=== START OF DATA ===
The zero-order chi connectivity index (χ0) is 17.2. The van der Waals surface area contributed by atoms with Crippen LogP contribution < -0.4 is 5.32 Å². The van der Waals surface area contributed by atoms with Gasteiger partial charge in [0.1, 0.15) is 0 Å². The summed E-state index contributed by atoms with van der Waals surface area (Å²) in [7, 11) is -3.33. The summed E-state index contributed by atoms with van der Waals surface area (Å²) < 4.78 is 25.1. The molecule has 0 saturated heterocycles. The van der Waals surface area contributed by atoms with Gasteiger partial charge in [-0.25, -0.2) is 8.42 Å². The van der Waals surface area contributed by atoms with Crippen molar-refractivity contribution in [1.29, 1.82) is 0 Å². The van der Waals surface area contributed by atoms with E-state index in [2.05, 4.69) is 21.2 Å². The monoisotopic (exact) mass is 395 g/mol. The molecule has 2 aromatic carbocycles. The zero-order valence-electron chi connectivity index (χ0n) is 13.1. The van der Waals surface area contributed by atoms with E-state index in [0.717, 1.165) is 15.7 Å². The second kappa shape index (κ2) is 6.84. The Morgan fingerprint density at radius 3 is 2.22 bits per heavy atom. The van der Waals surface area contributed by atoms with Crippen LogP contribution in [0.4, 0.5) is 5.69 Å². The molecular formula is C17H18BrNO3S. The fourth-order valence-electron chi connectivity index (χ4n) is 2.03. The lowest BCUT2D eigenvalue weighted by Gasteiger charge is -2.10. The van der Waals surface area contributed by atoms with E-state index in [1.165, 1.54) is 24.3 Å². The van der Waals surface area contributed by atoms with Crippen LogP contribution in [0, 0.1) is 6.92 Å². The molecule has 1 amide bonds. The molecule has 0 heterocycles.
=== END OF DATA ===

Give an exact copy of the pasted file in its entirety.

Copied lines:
The zero-order chi connectivity index (χ0) is 17.2. The van der Waals surface area contributed by atoms with Crippen LogP contribution < -0.4 is 5.32 Å². The van der Waals surface area contributed by atoms with Gasteiger partial charge in [0.1, 0.15) is 0 Å². The summed E-state index contributed by atoms with van der Waals surface area (Å²) in [7, 11) is -3.33. The summed E-state index contributed by atoms with van der Waals surface area (Å²) < 4.78 is 25.1. The molecule has 0 saturated heterocycles. The van der Waals surface area contributed by atoms with Gasteiger partial charge in [-0.25, -0.2) is 8.42 Å². The van der Waals surface area contributed by atoms with Crippen molar-refractivity contribution in [1.29, 1.82) is 0 Å². The van der Waals surface area contributed by atoms with E-state index in [2.05, 4.69) is 21.2 Å². The monoisotopic (exact) mass is 395 g/mol. The molecule has 2 aromatic carbocycles. The zero-order valence-electron chi connectivity index (χ0n) is 13.1. The van der Waals surface area contributed by atoms with E-state index in [0.717, 1.165) is 15.7 Å². The second kappa shape index (κ2) is 6.84. The Morgan fingerprint density at radius 3 is 2.22 bits per heavy atom. The van der Waals surface area contributed by atoms with Crippen LogP contribution in [0.4, 0.5) is 5.69 Å². The molecular formula is C17H18BrNO3S. The fourth-order valence-electron chi connectivity index (χ4n) is 2.03. The lowest BCUT2D eigenvalue weighted by Gasteiger charge is -2.10. The van der Waals surface area contributed by atoms with E-state index in [1.165, 1.54) is 24.3 Å². The van der Waals surface area contributed by atoms with Crippen LogP contribution in [0, 0.1) is 6.92 Å². The molecule has 1 amide bonds. The molecule has 0 heterocycles.